عنوان مقاله [English]
The global rise in urbanization and settlement of the majority of the world’s population in urban areas create opportunities and challenges for improving the quality and sustainability of life. Potential of cities for meeting the basic needs of people has become an important part of recent scientific and political debates. Covering only a small area of land, cities are responsible for many global environmental problems such as carbon emissions, energy and resource consumption, biodiversity degradation, and ecosystem degradation. They also convert natural forests to human settlements, farms, roads, gardens, and other human-made land uses, leaving many direct and indirect effects on natural conditions and ecological functions of upstream and downstream in forests (such as changes in quantity and quality of water, changes in water flow in rivers, changes in climatic condition and habitat quality). These structural and functional changes undermine environmental services provided by ecological infrastructure and threaten the environmental security of cities and their sustainable development. Therefore, urban managers and experts have always sought a suitable way for urban planning to regulate the structure of cities, support the stability of ecosystem and its performance, and maintain the ecological security of cities.
Lavasanat is a district in Shemiranat County in Tehran province of Iran, which is located in the northeast of Tehran.
The present study analyzes temporal-spatial changes of land use / land cover and then, uses InVEST 3.7.0 model to evaluate temporal-spatial changes of land uses.
Results & Discussion
Changes occurring in the reference period were depicted in maps prepared for various land cover / land use classes. Validation of image classification shows a total accuracy of 95.72%, 96.26% and 95.32% and a Kappa coefficient of 0.948, 0.943 and 0.936 for classifications in 2000, 2010 and 2020, respectively, which is acceptable and indicates the compatibility of classified land uses and reality. Classification of images using maximum likelihood algorithm showed the presence of five classes of residential areas (urban area, villages, industries and roads), barren lands, pastures, water bodies and green space in the region.
Land use maps and information derived from satellite images indicate that residential areas have experienced a growing trend due to increasing population, demand for land and consequent growth of urbanism, while green space had a decreasing trend during the reference period. Development of residential areas and reduction in green space are quite evident between 2010 and 2020. According to the present trend of land use change, there will be a sharp decline in green space in the coming years. Pastures experienced a decreasing trend from 2000 to 2010. However, it faces an increasing trend from 2010 to 2020 since more green areas were converted into pastures. Barren lands experienced a decreasing trend from 2000 to 2020.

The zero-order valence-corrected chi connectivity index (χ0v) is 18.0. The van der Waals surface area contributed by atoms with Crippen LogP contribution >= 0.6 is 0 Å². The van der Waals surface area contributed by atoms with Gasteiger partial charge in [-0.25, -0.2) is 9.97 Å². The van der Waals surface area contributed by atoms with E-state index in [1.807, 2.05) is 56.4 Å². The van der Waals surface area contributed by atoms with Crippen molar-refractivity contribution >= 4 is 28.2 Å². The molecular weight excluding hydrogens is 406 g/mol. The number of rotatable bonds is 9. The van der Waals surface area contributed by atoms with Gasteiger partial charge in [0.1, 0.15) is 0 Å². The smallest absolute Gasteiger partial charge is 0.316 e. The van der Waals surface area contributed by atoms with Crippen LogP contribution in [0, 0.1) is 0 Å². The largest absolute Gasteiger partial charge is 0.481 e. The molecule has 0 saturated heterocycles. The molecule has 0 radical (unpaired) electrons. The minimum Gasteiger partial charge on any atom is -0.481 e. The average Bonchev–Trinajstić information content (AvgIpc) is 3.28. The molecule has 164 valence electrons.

The present paper offers the results of modeling water production services in Lavasanat Basin in different decades. Results indicate that the water production in the entire Lavasanat basin equals 2641734.816 cubic meters in 2000, 3318950.915 cubic meters in 2010 and 7737201.215 cubic meters in 2020. Of these volumes, 1677926.367 cubic meters in 2000, 2287145.055 cubic meters in 2010, and 4908786.651 cubic meters in 2020 belonged to residential areas. This class contained an area of 4820578.505 square meters in 2000, 6885513.787 square meters in 2010 and 10407948.705 square meters in 2020 in the whole basin.
The results obtained from InVEST scenario building model and water production model showed that the increasing trend of human-made land uses in the study area has a significant impact on increasing water production and, consequently, increases runoff. In fact, water production has experienced a growth rate of 1.25 or 125% from 2000 to 2010, and a growth rate of 2.33 or 233% from 2010 to 2020. Thus in 20 years, water production has increased by 2.92 (292%). The volume of water production in residential areas has increased by 1.36 times (136 %) from 2000 to 2010, 2.14 times (214 %) from 2010 to 2020 and 2.92 times (292%) in 20 years. Also, the total area covered by residential land use has grown 1.42 times from 2000 to 2010 (142 %), and 1.51 times (151%) from 2010 to 2020. Therefore, an increase of 2.15 or 215% was observed in residential areas over this 20 year period.